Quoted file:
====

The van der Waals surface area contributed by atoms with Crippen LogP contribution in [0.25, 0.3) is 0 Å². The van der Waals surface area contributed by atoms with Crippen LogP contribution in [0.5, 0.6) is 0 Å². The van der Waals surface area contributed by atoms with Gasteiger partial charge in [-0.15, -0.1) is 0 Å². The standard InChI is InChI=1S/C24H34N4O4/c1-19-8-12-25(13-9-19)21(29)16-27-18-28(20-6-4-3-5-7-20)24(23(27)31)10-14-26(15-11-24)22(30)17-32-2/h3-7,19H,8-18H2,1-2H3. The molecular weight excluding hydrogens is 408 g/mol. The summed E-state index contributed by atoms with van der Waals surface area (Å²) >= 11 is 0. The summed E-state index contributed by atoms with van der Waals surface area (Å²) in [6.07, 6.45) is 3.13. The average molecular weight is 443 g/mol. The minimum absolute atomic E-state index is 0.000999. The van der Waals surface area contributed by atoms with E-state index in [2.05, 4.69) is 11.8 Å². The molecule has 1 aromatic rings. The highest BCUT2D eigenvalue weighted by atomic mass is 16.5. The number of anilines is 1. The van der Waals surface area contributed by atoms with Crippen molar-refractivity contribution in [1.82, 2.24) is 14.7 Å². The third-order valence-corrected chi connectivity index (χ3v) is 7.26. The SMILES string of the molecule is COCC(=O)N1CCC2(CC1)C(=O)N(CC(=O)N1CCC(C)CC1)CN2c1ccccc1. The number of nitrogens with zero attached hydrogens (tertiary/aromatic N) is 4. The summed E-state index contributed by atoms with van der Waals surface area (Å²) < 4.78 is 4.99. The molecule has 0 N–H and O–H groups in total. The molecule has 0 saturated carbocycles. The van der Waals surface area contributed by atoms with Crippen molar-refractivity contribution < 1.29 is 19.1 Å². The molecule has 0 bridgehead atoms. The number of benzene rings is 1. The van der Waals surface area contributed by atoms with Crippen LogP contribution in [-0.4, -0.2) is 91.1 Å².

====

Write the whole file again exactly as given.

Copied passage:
The van der Waals surface area contributed by atoms with Crippen LogP contribution in [0.25, 0.3) is 0 Å². The van der Waals surface area contributed by atoms with Crippen LogP contribution in [0.5, 0.6) is 0 Å². The van der Waals surface area contributed by atoms with Gasteiger partial charge in [-0.15, -0.1) is 0 Å². The standard InChI is InChI=1S/C24H34N4O4/c1-19-8-12-25(13-9-19)21(29)16-27-18-28(20-6-4-3-5-7-20)24(23(27)31)10-14-26(15-11-24)22(30)17-32-2/h3-7,19H,8-18H2,1-2H3. The molecular weight excluding hydrogens is 408 g/mol. The summed E-state index contributed by atoms with van der Waals surface area (Å²) >= 11 is 0. The summed E-state index contributed by atoms with van der Waals surface area (Å²) in [6.07, 6.45) is 3.13. The average molecular weight is 443 g/mol. The minimum absolute atomic E-state index is 0.000999. The van der Waals surface area contributed by atoms with E-state index in [2.05, 4.69) is 11.8 Å². The molecule has 1 aromatic rings. The highest BCUT2D eigenvalue weighted by atomic mass is 16.5. The number of anilines is 1. The van der Waals surface area contributed by atoms with Crippen molar-refractivity contribution in [1.82, 2.24) is 14.7 Å². The third-order valence-corrected chi connectivity index (χ3v) is 7.26. The SMILES string of the molecule is COCC(=O)N1CCC2(CC1)C(=O)N(CC(=O)N1CCC(C)CC1)CN2c1ccccc1. The number of nitrogens with zero attached hydrogens (tertiary/aromatic N) is 4. The summed E-state index contributed by atoms with van der Waals surface area (Å²) < 4.78 is 4.99. The molecule has 0 N–H and O–H groups in total. The molecule has 0 saturated carbocycles. The van der Waals surface area contributed by atoms with Crippen molar-refractivity contribution < 1.29 is 19.1 Å². The molecule has 0 bridgehead atoms. The number of benzene rings is 1. The van der Waals surface area contributed by atoms with Crippen LogP contribution in [-0.4, -0.2) is 91.1 Å².